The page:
The next morning the sun was out again and we off. Jon, Eleanor, Mary Jane Alida and I went for coffee and breakfast, Jim and Geoff set out ahead of us as usual and Sarah caught the bus to Monte do Gozo.
After breakfast as we crossed the street I noticed a woman perhaps in her twenties pushing another woman in a wheelchair. Not an unusual site except that she was wearing a backpack and another one was stored under the wheelchair’s seat. Peregrinos no doubt, but I had to wonder how far she could travel in a day and what roads she could take. As we left the main road to find the camino I watched briefly as she continued on down the sidewalk. I figured that this would be the last that we would see of her as she could not possibly keep up with us. Once we left Pedrouzo we were once again in the forest and on yet another hill climb. Jon and I struck out on our own pushing up the hill which seemed to go on forever. At every turn I expected to see the summit but the path kept climbing higher. Finally the path dumped into a dirt road which leveled into a gentle incline and we slowed down. As we rounded a corner near the top, much to our surprise the two women with the wheelchair were stopped on the side, breaking out water. We smiled and waved as we passed, but were amazed to see them up on top of the hill. I had pretty much figured that they would be taking a gentler paved road route, but no, they were doing the camino with us. What a real feat! If ever there was a humbling scene, this was it. My knee issue was of absolutely no consequence by comparison. Once on the other side of the hill our decent to the airport, which lay in our path, was a gentle one. Rounding the end of the runway I took pictures of Jon with poles outstretched, standing under the end.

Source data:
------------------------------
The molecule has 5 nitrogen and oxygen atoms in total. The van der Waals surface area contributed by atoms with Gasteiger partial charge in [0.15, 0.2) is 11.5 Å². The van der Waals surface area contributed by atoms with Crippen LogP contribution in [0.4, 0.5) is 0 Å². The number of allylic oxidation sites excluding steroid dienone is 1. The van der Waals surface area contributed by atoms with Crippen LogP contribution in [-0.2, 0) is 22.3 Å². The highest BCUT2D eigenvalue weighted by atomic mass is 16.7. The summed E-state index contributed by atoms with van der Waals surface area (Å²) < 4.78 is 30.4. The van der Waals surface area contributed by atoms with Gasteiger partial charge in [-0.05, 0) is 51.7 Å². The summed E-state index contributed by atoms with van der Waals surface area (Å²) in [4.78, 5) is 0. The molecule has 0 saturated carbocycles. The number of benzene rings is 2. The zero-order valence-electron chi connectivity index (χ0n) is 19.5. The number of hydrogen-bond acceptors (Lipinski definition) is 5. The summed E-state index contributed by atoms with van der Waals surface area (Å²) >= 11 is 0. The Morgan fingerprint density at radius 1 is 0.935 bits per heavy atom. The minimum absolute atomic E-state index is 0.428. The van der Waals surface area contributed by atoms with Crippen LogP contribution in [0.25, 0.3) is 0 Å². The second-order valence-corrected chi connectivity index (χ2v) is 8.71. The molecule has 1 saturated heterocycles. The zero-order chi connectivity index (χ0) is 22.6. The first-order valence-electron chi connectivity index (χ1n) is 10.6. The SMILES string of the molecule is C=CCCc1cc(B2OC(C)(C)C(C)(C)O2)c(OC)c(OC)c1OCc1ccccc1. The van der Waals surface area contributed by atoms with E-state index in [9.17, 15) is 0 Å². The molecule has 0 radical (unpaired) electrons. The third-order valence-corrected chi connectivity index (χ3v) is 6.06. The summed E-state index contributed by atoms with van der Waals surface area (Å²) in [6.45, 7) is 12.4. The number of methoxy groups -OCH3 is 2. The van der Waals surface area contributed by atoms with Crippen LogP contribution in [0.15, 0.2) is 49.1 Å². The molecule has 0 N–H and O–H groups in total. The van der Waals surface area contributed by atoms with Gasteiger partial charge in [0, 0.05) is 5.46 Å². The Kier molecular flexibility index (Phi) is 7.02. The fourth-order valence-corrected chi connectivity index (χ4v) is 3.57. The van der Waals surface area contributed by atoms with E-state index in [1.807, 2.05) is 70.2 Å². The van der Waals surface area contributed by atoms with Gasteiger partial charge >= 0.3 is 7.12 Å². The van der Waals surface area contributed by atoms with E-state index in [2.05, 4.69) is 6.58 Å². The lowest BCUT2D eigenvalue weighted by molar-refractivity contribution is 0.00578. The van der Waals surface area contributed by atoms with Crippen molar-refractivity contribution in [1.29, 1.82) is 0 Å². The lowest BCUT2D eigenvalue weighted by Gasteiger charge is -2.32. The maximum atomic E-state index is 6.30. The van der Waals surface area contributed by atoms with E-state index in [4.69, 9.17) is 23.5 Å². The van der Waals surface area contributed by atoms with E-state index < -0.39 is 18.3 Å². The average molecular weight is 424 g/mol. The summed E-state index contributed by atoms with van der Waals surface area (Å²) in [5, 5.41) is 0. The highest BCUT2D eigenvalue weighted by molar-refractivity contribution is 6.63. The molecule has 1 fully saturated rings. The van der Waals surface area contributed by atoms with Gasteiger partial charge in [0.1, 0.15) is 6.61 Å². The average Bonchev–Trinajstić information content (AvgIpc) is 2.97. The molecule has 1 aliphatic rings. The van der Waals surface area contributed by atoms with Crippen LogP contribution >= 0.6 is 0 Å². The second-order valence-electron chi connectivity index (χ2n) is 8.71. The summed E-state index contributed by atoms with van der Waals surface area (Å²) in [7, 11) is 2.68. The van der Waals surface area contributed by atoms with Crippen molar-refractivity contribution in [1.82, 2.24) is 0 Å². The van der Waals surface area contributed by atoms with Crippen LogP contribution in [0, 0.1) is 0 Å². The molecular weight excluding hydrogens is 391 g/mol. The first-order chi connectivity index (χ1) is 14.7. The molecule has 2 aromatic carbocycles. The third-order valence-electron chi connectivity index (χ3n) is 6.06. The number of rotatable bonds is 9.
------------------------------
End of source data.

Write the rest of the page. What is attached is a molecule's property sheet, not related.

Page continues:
On the other side we waited at a rest area for the others who were not that far behind us to catch up. About that time a small group of German women showed up and we all exchanged photo-taking duties before setting off again. As everyone was getting hungry we decided that at the next town, lunch was in order. Stopping at the Cafe Bar Botana in Esquipa no sooner had we ordered than in walked the couple from Nevada with the two children. As we ate Eleanor struck up a conversation with them and graciously bought them lunch. After leaving the Botana we headed out across the highway and again we ran into the two women with the wheelchair or rather they almost ran into us on a downhill stretch. They do get around quite well! Once again we were going up and down hills again. This time our path took us past the TV Galicia complex and on to the Albergue do Gozo in Monte do Gozo, our last stop before Santiago. We easily could have continued on to Santiago but our reservations were for the 31st and it was only the 28th. As it was we were going to have to find accommodations for a couple of days in Santiago. As we walked over and down the hill towards the albergue it’s immense size became apparent. Jim had told us that it had 500 beds, but that seemed to be an exaggeration. Now this huge complex of 30 plus buildings stretched out before us. Impressive! This was the last stop before Santiago and all of the various caminos must converge here was my best guess for its size. That night we ate in the albergue’s very large cafeteria and prepared ourselves for the final trek into Santiago. Our camino was coming to a close in a scant 4.5km.